denotes the reward. The goal in RL is to learn a policy that solves the MDP by maximizing the expected discounted return . Value based RL methods make use of the action value function , which represents the expected discounted return of executing action from state and following the policy thereafter. The optimal action value function obeys a fundamental recursion known as the Bellman equation .2.1 SRL algorithms
Least Squares Temporal Difference QLearning (LSTDQ): LSTD (Barto & Crites, 1996) and LSTDQ (Lagoudakis & Parr, 2003) are batch SRL algorithms. LSTDQ learns a control policy
from a batch of samples by estimating a linear approximation
of the action value function , where are a set of weights and is a feature matrix. Each row ofrepresents a feature vector for a stateaction pair
. The weights are learned by enforcing to satisfy a fixed point equation w.r.t. the projected Bellman operator, resulting in a system of linear equations , where and . Here, is the reward vector, is the transition matrix and is a matrix describing the policy. Given a set of samples , we can approximate and with the following empirical averages:(1) 
The weights can be calculated using a least squares minimization: or by calculating the pseudoinverse: . LSTDQ is an offpolicy algorithm: the same set of samples can be used to train any policy so long as is defined for every in the set.
Fitted Q Iteration (FQI): The FQI algorithm (Ernst et al., 2005) is a batch SRL algorithm that computes iterative approximations of the Qfunction using regression. At iteration of the algorithm, the set defined above and the approximation from the previous iteration
are used to generate supervised learning targets:
. These targets are then used by a supervised learning (regression) method to compute the next function in the sequence , by minimizing the MSE loss . For a linear function approximation , LS can be used to give the FQI solution where are given by:(2)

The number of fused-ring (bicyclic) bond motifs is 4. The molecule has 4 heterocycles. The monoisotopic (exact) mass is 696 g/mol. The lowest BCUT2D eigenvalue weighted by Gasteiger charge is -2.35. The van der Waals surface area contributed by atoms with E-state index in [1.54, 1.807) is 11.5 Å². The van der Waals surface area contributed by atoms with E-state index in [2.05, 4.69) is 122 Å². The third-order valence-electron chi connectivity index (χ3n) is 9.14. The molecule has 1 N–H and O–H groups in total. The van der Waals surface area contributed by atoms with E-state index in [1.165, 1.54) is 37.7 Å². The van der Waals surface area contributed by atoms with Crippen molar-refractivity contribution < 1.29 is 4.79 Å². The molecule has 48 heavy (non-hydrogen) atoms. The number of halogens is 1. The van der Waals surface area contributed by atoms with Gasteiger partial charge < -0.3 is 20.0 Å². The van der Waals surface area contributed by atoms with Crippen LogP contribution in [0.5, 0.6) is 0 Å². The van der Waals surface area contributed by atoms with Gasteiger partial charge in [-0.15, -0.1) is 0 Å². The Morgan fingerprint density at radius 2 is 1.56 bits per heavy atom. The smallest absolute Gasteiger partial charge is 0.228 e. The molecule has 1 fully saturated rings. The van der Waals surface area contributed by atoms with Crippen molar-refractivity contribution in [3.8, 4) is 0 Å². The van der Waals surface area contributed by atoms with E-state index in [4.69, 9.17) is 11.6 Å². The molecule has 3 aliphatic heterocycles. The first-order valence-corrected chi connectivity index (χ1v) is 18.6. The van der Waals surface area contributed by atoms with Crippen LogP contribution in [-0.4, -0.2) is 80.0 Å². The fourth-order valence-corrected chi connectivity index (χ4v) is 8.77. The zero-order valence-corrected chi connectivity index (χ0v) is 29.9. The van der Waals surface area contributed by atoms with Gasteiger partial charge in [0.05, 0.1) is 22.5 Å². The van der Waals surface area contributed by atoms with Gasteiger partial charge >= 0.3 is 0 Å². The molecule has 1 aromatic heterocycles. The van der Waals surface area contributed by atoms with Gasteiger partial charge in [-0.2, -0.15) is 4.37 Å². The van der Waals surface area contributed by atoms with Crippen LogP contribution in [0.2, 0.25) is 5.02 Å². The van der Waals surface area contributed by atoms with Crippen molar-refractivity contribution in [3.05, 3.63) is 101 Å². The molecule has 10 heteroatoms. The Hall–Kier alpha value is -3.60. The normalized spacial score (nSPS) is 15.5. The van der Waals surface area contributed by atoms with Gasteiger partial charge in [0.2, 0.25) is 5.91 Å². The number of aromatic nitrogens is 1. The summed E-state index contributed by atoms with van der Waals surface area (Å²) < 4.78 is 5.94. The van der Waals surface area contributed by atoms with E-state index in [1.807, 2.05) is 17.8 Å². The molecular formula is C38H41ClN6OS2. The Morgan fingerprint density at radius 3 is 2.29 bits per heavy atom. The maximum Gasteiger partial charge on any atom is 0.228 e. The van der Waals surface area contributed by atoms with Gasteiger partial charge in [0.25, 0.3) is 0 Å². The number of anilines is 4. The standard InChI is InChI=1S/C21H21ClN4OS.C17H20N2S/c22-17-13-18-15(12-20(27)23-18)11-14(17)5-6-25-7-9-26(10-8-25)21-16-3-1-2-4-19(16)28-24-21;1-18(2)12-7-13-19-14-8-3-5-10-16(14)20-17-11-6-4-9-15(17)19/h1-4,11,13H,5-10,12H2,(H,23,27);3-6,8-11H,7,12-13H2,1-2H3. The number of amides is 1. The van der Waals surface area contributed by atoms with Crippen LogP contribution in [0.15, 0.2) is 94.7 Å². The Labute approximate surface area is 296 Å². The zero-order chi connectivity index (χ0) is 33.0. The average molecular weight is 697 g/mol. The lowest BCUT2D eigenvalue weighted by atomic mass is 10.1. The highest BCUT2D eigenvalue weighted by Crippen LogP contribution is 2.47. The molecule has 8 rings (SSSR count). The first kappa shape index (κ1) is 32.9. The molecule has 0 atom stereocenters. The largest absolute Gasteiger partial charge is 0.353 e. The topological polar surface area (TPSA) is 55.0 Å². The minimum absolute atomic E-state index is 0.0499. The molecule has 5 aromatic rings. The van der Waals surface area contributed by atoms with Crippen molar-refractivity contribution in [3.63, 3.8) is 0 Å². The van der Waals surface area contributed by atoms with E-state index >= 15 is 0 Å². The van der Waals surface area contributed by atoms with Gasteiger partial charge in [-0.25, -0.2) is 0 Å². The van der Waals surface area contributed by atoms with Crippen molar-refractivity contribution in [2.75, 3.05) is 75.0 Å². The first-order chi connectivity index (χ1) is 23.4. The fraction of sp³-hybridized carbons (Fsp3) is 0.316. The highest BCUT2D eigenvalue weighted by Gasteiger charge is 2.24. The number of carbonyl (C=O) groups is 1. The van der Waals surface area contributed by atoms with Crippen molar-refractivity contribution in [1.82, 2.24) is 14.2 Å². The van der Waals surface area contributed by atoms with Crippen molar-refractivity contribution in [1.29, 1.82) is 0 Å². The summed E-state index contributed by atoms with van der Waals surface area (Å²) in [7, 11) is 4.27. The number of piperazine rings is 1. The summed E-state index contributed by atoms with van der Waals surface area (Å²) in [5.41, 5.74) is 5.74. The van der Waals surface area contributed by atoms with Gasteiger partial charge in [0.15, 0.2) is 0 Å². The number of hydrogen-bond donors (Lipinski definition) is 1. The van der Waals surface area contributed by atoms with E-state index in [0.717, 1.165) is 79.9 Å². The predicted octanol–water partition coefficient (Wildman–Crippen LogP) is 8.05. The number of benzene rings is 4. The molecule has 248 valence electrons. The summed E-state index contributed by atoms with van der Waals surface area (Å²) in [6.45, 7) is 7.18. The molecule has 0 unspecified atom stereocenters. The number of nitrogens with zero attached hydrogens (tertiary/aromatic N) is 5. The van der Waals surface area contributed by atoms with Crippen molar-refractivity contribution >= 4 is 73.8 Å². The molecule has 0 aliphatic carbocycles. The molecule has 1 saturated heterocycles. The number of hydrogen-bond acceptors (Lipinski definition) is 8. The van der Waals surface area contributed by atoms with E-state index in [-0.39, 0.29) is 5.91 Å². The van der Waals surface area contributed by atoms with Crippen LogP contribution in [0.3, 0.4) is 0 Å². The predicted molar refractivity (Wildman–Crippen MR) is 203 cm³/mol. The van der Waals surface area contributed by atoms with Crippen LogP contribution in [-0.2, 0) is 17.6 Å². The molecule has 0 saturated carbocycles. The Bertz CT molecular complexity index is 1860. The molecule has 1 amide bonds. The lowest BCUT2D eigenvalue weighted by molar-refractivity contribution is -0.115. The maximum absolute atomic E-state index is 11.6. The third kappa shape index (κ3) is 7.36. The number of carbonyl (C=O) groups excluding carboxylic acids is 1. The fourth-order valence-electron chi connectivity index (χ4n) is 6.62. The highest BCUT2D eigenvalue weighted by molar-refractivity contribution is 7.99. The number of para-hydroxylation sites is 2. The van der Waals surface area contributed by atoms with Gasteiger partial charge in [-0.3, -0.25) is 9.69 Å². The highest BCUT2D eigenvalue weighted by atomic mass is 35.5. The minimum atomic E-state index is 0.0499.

2.2 DRL algorithms
Deep QNetwork (DQN): The DQN algorithm (Mnih et al., 2015) learns the Q function by minimizing the mean squared error of the Bellman equation, defined as , where . The DQN maintains two separate networks, namely the current network with weights and the target network with weights . Fixing the target network makes the DQN algorithm equivalent to FQI
(see the FQI MSE loss defined above), where the regression algorithm is chosen to be SGD (RMSPROP,
Hinton et al. 2012). The DQN is an offpolicy learning algorithm. Therefore, the tuples that are used to optimize the network weights are first collected from the agent’s experience and are stored in an Experience Replay (ER) buffer (Lin, 1993) providing improved stability and performance.Double DQN (DDQN): DDQN (Van Hasselt et al., 2016) is a modification of the DQN algorithm that addresses overly optimistic estimates of the value function. This is achieved by performing action selection with the current network and evaluating the action with the target network, , yielding the DDQN target update if is terminal, otherwise .
3 The LSDQN Algorithm
We now present a hybrid approach for DRL with SRL updates^{2}^{2}2Code is available online at https://github.com/ShallowUpdatesforDeepRL. Our algorithm, the LSDQN Algorithm, periodically switches between training a DRL network and retraining its last hidden layer using an SRL method. ^{3}^{3}3We refer the reader to Appendix B for a diagram of the algorithm.
We assume that the DRL algorithm uses a deep network for representing the Q function^{4}^{4}4The features in the last DQN layer are not action dependent. We generate actiondependent features
by zeropadding to a onehot stateaction feature vector. See Appendix E for more details.
, where the last layer is linear and fully connected. Such networks have been used extensively in deep RL recently (e.g., Mnih et al. 2015; Van Hasselt et al. 2016; Mnih et al. 2016). In such a representation, the last layer, which approximates the Q function, can be seen as a linear combination of features (the output of the penultimate layer), and we propose to learn more accurate weights for it using SRL.Explicitly, the LSDQN algorithm begins by training the weights of a DRL network, , using a valuebased DRL algorithm for steps (Line 2). LSDQN then updates the last hidden layer weights, , by executing LSUPDATE: retraining the weights using a SRL algorithm with samples (Line 3).